Patients meeting all inclusion /exclusion criteria, will be given 3 cycles of the following regimen: 1) digoxin (0.25 mg/day) for a 7-day period (digitalization time) from Day 1 to Day 7; 2) chemotherapy regimen TPF protocol from Day 8 to D12 (continuous perfusion of fluorouracil for 120h, Cisplatin at Day 10 and Docetaxel at Day 11) administered in combination with digoxin 0.25 mg/day from Day 8 to Day 9; 3) a 15-day period off treatment.
The digoxin dose will be adjusted to achieve a plasma concentration of 0.6-1.2 ng/ml according to current recommendations in heart failure patients (doses adapted to renal function, comorbidities, concomitant medications, age, and plasma concentration). The risk related to digoxin treatment will be minimized in our study since the duration of exposure to digoxin will be limited to 9 days every 3 weeks for 3 cycles (total duration of treatment 27 days).
Other Name: Digoxine
- Appearance of the grade 3 or 4 (Adverse Events graded by NCI CTC version 4.0) clinical or biological toxicity of the combination of digoxin to cisplatin-based chemotherapy during the study [ Time Frame: 18 weeks ]
- Clinical response after chemotherapy by fibroscopy (tumor seize) [ Time Frame: At 18 weeks ]
- Radiological response after chemotherapy [ Time Frame: At 18 weeks ]Measured by TDM, MRI and TEP-Scan (tumor seize, criteria RECIST (Response Evaluation Criteria In Solid Tumours)
- Biological efficacy: monitored by analysis of T cells recruitment [ Time Frame: At 18 weeks ]Analysis of the T cells recruitment in biopsies from HNSCC patients after therapy. The T cell recruitment will be considered as significant if T cells increase of at least 25% in post-therapeutic compared to pre-therapeutic biopsies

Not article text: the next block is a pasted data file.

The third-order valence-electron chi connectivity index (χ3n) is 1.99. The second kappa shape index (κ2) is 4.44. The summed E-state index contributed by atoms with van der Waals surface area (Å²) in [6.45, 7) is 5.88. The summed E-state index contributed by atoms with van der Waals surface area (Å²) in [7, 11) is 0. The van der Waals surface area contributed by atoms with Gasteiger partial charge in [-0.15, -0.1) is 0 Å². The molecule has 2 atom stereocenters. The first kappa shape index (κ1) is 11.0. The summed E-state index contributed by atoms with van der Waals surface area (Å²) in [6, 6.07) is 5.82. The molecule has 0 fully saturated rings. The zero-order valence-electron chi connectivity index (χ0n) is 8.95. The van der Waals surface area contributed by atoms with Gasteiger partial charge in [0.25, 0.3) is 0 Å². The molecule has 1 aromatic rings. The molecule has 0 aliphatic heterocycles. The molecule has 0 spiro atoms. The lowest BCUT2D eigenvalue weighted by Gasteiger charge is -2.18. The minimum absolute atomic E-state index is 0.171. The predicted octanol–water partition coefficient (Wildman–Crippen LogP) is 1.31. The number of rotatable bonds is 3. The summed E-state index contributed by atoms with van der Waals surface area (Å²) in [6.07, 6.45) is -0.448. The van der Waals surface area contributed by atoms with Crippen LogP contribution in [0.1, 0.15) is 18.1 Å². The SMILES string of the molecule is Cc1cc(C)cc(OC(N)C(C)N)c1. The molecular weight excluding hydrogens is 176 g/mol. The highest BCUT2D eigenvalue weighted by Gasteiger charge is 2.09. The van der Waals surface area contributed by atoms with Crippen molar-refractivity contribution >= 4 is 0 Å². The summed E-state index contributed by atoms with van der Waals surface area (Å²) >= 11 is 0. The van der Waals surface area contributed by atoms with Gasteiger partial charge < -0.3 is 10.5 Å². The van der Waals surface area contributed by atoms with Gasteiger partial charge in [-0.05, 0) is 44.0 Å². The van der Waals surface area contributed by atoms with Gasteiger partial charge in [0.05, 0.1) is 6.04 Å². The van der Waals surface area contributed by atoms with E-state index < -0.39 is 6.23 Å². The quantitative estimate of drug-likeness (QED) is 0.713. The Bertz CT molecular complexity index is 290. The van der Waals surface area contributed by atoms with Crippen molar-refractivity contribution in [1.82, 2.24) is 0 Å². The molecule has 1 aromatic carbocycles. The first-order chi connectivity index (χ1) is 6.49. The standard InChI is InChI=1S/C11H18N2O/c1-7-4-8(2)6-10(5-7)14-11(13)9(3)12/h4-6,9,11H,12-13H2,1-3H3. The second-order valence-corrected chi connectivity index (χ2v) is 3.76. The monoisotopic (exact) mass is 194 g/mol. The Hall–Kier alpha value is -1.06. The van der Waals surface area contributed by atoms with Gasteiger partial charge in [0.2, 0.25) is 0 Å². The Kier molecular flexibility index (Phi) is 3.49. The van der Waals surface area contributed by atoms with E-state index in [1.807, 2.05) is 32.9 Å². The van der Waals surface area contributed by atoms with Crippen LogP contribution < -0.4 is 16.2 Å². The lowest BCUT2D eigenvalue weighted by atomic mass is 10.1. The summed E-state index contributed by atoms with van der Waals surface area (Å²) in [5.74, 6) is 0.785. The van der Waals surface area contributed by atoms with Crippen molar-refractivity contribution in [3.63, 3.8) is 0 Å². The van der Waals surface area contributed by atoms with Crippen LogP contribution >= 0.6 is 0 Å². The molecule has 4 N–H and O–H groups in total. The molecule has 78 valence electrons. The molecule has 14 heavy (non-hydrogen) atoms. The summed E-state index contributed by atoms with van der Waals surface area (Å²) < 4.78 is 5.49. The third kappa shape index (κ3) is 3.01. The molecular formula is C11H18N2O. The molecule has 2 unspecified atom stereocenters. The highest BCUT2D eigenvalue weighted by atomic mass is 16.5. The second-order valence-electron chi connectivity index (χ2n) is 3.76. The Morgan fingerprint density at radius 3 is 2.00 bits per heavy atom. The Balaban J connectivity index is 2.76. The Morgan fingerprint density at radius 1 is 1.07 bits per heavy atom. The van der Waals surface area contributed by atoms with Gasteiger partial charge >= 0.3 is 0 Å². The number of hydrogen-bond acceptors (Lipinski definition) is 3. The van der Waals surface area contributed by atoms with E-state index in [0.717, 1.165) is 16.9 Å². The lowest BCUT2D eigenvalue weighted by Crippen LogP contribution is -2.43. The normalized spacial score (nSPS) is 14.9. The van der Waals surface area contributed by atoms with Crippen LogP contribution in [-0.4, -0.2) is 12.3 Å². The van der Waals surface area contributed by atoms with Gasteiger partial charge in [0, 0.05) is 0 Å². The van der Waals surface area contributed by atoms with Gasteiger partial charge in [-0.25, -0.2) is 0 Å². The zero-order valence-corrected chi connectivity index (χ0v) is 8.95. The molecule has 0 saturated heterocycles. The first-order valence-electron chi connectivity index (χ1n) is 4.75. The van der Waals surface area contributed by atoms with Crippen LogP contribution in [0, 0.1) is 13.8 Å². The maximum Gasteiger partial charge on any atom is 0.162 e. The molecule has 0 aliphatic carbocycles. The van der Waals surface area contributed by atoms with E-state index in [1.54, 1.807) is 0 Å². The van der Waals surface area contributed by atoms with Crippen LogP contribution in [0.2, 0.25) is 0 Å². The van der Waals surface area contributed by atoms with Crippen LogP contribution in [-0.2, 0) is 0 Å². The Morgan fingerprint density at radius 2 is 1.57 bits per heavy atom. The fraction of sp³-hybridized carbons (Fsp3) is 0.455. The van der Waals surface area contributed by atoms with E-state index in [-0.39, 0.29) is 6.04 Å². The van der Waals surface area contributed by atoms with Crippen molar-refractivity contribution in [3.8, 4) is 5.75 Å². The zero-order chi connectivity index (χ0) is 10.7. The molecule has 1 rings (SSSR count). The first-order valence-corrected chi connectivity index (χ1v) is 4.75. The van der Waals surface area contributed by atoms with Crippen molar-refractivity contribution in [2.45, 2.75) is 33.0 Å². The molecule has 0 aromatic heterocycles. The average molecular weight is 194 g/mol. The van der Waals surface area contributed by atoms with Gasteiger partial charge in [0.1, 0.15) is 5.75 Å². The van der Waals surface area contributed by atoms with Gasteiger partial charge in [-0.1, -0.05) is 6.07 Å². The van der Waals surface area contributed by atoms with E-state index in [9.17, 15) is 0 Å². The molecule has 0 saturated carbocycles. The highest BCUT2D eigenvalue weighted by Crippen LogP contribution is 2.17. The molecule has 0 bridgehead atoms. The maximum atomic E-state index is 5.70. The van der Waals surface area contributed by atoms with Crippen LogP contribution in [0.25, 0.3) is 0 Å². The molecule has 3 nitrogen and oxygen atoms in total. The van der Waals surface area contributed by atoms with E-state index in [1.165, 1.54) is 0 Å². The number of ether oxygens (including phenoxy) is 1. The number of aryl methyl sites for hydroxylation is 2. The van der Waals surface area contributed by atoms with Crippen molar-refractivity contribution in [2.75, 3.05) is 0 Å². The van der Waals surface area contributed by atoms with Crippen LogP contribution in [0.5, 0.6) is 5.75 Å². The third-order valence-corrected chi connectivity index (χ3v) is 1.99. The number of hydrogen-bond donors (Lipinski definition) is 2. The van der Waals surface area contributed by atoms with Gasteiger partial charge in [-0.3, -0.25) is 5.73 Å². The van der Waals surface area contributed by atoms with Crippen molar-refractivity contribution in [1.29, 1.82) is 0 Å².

- Biological efficacy: monitored by analysis of subpopulations of T cells [ Time Frame: At 18 weeks ]Analysis of subpopulations of T cells (CD8+T cells, regulatory T cells (CD4+CD25+Foxp3+ and gamma-delta T cells) in tumor biopsies by immunofluorescence analysis to show a potential higher ratio of effector/regulatory T cells after therapy as previously described (Badoual C et al Clin Cancer Res 2006).
- Biological efficacy: expression of IFN gamma assessed by quantitative RT-PCR assay [ Time Frame: At 18 weeks ]
- Biological efficacy: expression of IL-17 assessed by quantitative RT-PCR assay [ Time Frame: At 18 weeks ]
- Progression Free Survival (PFS): Death or recurrence (clinical and/or radiological analysis) [ Time Frame: 10 days after each cycle of chemotherapy and two weeks after the end of the third cycle of chemotherapy ]Death or recurrence (clinical and/or radiological analysis)
To learn more about this study, you or your doctor may contact the study research staff using the contact information provided by the sponsor.
Please refer to this study by its ClinicalTrials.gov identifier (NCT number): NCT02906800
|Contact: Stephane HANS, MD, PHfirstname.lastname@example.org|
|Hopital Europeen Georges Pompidou||Recruiting|
|Paris, Île-de-France, France, 75015|
|Contact: Stephane Hans, MD email@example.com|
|Principal Investigator: Stephane Hans, MD|
|Principal Investigator:||Stephane HANS, MD, PH||Assistance Publique - Hôpitaux de Paris|